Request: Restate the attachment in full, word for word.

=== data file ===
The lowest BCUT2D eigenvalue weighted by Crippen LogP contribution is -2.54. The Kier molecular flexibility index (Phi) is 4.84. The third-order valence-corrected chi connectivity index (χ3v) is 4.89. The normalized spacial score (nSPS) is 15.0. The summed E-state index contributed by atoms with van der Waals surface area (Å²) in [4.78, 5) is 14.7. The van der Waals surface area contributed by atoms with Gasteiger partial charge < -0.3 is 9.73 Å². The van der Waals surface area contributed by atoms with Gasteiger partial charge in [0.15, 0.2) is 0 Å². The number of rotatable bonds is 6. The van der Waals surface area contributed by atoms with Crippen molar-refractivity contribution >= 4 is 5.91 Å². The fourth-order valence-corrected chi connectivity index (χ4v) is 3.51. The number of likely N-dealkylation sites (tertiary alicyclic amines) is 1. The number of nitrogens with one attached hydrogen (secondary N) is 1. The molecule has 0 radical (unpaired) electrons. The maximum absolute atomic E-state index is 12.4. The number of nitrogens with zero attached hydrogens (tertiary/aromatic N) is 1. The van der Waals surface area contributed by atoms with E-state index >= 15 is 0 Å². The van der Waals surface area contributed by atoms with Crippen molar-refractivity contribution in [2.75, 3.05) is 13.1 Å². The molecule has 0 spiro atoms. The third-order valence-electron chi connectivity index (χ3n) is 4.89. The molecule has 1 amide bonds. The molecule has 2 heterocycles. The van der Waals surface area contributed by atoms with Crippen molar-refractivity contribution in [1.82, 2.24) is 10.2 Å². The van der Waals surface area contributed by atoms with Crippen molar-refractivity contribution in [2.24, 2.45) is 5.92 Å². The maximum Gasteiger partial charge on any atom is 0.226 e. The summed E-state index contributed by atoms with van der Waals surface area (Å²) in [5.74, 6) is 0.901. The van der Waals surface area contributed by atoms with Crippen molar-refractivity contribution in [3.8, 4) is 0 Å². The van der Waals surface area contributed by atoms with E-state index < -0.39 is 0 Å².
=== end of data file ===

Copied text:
The lowest BCUT2D eigenvalue weighted by Crippen LogP contribution is -2.54. The Kier molecular flexibility index (Phi) is 4.84. The third-order valence-corrected chi connectivity index (χ3v) is 4.89. The normalized spacial score (nSPS) is 15.0. The summed E-state index contributed by atoms with van der Waals surface area (Å²) in [4.78, 5) is 14.7. The van der Waals surface area contributed by atoms with Gasteiger partial charge < -0.3 is 9.73 Å². The van der Waals surface area contributed by atoms with Gasteiger partial charge in [0.15, 0.2) is 0 Å². The number of rotatable bonds is 6. The van der Waals surface area contributed by atoms with Crippen molar-refractivity contribution >= 4 is 5.91 Å². The fourth-order valence-corrected chi connectivity index (χ4v) is 3.51. The number of likely N-dealkylation sites (tertiary alicyclic amines) is 1. The number of nitrogens with one attached hydrogen (secondary N) is 1. The molecule has 0 radical (unpaired) electrons. The maximum absolute atomic E-state index is 12.4. The number of nitrogens with zero attached hydrogens (tertiary/aromatic N) is 1. The van der Waals surface area contributed by atoms with E-state index >= 15 is 0 Å². The van der Waals surface area contributed by atoms with Crippen molar-refractivity contribution in [2.75, 3.05) is 13.1 Å². The molecule has 0 spiro atoms. The third-order valence-electron chi connectivity index (χ3n) is 4.89. The molecule has 1 amide bonds. The molecule has 2 heterocycles. The van der Waals surface area contributed by atoms with Crippen molar-refractivity contribution in [1.82, 2.24) is 10.2 Å². The van der Waals surface area contributed by atoms with Crippen molar-refractivity contribution in [2.24, 2.45) is 5.92 Å². The maximum Gasteiger partial charge on any atom is 0.226 e. The summed E-state index contributed by atoms with van der Waals surface area (Å²) in [5.74, 6) is 0.901. The van der Waals surface area contributed by atoms with Crippen molar-refractivity contribution in [3.8, 4) is 0 Å². The van der Waals surface area contributed by atoms with E-state index < -0.39 is 0 Å².